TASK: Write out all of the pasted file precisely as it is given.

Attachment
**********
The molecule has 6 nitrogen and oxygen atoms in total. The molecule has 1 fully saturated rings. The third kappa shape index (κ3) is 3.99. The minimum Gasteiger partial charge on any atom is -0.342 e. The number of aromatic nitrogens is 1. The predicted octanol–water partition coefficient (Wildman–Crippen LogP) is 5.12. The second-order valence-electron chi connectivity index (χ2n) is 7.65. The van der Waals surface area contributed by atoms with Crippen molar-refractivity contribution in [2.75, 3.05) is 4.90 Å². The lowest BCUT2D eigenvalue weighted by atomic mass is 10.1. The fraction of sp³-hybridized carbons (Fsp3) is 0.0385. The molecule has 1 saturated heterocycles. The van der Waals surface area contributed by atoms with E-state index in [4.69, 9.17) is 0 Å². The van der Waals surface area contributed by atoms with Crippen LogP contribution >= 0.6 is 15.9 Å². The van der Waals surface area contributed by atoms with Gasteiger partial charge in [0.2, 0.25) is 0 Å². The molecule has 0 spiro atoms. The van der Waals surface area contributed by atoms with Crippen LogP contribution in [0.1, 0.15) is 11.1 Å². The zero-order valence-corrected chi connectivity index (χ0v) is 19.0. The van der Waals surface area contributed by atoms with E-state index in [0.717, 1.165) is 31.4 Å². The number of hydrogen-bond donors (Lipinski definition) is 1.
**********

The molecule has 6 nitrogen and oxygen atoms in total. The molecule has 1 fully saturated rings. The third kappa shape index (κ3) is 3.99. The minimum Gasteiger partial charge on any atom is -0.342 e. The number of aromatic nitrogens is 1. The predicted octanol–water partition coefficient (Wildman–Crippen LogP) is 5.12. The second-order valence-electron chi connectivity index (χ2n) is 7.65. The van der Waals surface area contributed by atoms with Crippen molar-refractivity contribution in [2.75, 3.05) is 4.90 Å². The lowest BCUT2D eigenvalue weighted by atomic mass is 10.1. The fraction of sp³-hybridized carbons (Fsp3) is 0.0385. The molecule has 1 saturated heterocycles. The van der Waals surface area contributed by atoms with E-state index in [4.69, 9.17) is 0 Å². The van der Waals surface area contributed by atoms with Crippen LogP contribution >= 0.6 is 15.9 Å². The van der Waals surface area contributed by atoms with Gasteiger partial charge in [0.2, 0.25) is 0 Å². The molecule has 0 spiro atoms. The van der Waals surface area contributed by atoms with Crippen LogP contribution in [0.1, 0.15) is 11.1 Å². The zero-order valence-corrected chi connectivity index (χ0v) is 19.0. The van der Waals surface area contributed by atoms with E-state index in [0.717, 1.165) is 31.4 Å². The number of hydrogen-bond donors (Lipinski definition) is 1.